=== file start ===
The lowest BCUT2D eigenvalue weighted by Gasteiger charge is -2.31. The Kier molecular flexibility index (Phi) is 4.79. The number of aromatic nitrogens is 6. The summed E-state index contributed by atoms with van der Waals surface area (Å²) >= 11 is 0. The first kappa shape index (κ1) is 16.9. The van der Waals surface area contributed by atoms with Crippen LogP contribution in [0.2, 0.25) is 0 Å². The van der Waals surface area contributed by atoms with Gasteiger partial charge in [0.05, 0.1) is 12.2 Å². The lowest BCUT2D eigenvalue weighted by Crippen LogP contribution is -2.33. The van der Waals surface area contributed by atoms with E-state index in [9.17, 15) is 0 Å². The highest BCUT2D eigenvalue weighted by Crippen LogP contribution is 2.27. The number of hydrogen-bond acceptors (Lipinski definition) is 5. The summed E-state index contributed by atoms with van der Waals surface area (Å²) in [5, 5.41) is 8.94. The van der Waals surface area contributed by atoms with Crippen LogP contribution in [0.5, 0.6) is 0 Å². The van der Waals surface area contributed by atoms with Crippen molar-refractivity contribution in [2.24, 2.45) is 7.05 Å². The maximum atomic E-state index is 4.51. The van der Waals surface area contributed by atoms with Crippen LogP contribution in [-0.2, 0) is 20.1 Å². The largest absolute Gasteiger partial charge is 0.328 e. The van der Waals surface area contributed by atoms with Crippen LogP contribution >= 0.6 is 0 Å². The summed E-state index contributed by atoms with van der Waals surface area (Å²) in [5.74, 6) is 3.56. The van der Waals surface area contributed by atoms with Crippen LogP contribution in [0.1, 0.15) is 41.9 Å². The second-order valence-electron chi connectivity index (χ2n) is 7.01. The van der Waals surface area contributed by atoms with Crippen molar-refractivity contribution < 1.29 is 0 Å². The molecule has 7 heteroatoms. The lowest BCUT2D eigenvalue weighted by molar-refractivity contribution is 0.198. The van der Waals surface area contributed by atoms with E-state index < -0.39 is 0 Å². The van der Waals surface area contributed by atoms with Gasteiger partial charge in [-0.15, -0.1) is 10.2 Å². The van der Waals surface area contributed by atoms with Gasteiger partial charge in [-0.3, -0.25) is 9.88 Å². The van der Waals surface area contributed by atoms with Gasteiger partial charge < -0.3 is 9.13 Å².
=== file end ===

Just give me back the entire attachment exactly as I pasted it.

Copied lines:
The lowest BCUT2D eigenvalue weighted by Gasteiger charge is -2.31. The Kier molecular flexibility index (Phi) is 4.79. The number of aromatic nitrogens is 6. The summed E-state index contributed by atoms with van der Waals surface area (Å²) >= 11 is 0. The first kappa shape index (κ1) is 16.9. The van der Waals surface area contributed by atoms with Crippen LogP contribution in [0.2, 0.25) is 0 Å². The van der Waals surface area contributed by atoms with Gasteiger partial charge in [0.05, 0.1) is 12.2 Å². The lowest BCUT2D eigenvalue weighted by Crippen LogP contribution is -2.33. The van der Waals surface area contributed by atoms with E-state index in [9.17, 15) is 0 Å². The highest BCUT2D eigenvalue weighted by Crippen LogP contribution is 2.27. The number of hydrogen-bond acceptors (Lipinski definition) is 5. The summed E-state index contributed by atoms with van der Waals surface area (Å²) in [5, 5.41) is 8.94. The van der Waals surface area contributed by atoms with Crippen LogP contribution in [0.5, 0.6) is 0 Å². The van der Waals surface area contributed by atoms with Crippen molar-refractivity contribution in [2.24, 2.45) is 7.05 Å². The maximum atomic E-state index is 4.51. The van der Waals surface area contributed by atoms with Crippen LogP contribution in [-0.2, 0) is 20.1 Å². The largest absolute Gasteiger partial charge is 0.328 e. The van der Waals surface area contributed by atoms with Crippen LogP contribution >= 0.6 is 0 Å². The summed E-state index contributed by atoms with van der Waals surface area (Å²) in [5.74, 6) is 3.56. The van der Waals surface area contributed by atoms with Crippen LogP contribution in [0.1, 0.15) is 41.9 Å². The second-order valence-electron chi connectivity index (χ2n) is 7.01. The van der Waals surface area contributed by atoms with Crippen molar-refractivity contribution < 1.29 is 0 Å². The molecule has 7 heteroatoms. The lowest BCUT2D eigenvalue weighted by molar-refractivity contribution is 0.198. The van der Waals surface area contributed by atoms with E-state index < -0.39 is 0 Å². The van der Waals surface area contributed by atoms with Gasteiger partial charge in [-0.15, -0.1) is 10.2 Å². The van der Waals surface area contributed by atoms with Gasteiger partial charge in [-0.3, -0.25) is 9.88 Å². The van der Waals surface area contributed by atoms with Gasteiger partial charge < -0.3 is 9.13 Å².